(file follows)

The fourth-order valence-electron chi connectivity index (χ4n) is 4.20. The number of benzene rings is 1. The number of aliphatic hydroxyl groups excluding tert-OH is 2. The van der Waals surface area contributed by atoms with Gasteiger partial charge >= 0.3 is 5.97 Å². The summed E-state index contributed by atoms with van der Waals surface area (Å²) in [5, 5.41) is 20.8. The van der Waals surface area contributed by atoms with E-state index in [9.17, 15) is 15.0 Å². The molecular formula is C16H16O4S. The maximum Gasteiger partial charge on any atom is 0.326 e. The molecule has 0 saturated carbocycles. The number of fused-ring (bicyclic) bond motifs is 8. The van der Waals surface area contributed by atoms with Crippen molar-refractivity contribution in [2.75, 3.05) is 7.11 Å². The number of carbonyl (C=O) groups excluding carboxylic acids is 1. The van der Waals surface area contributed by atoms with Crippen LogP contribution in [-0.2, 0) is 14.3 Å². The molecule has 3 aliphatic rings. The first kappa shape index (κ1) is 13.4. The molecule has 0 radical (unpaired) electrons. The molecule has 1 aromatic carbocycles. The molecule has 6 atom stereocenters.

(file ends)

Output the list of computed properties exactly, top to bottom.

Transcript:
The fourth-order valence-electron chi connectivity index (χ4n) is 4.20. The number of benzene rings is 1. The number of aliphatic hydroxyl groups excluding tert-OH is 2. The van der Waals surface area contributed by atoms with Gasteiger partial charge >= 0.3 is 5.97 Å². The summed E-state index contributed by atoms with van der Waals surface area (Å²) in [5, 5.41) is 20.8. The van der Waals surface area contributed by atoms with E-state index in [9.17, 15) is 15.0 Å². The molecular formula is C16H16O4S. The maximum Gasteiger partial charge on any atom is 0.326 e. The molecule has 0 saturated carbocycles. The number of fused-ring (bicyclic) bond motifs is 8. The van der Waals surface area contributed by atoms with Crippen molar-refractivity contribution in [2.75, 3.05) is 7.11 Å². The number of carbonyl (C=O) groups excluding carboxylic acids is 1. The van der Waals surface area contributed by atoms with Crippen LogP contribution in [-0.2, 0) is 14.3 Å². The molecule has 3 aliphatic rings. The first kappa shape index (κ1) is 13.4. The molecule has 0 radical (unpaired) electrons. The molecule has 1 aromatic carbocycles. The molecule has 6 atom stereocenters.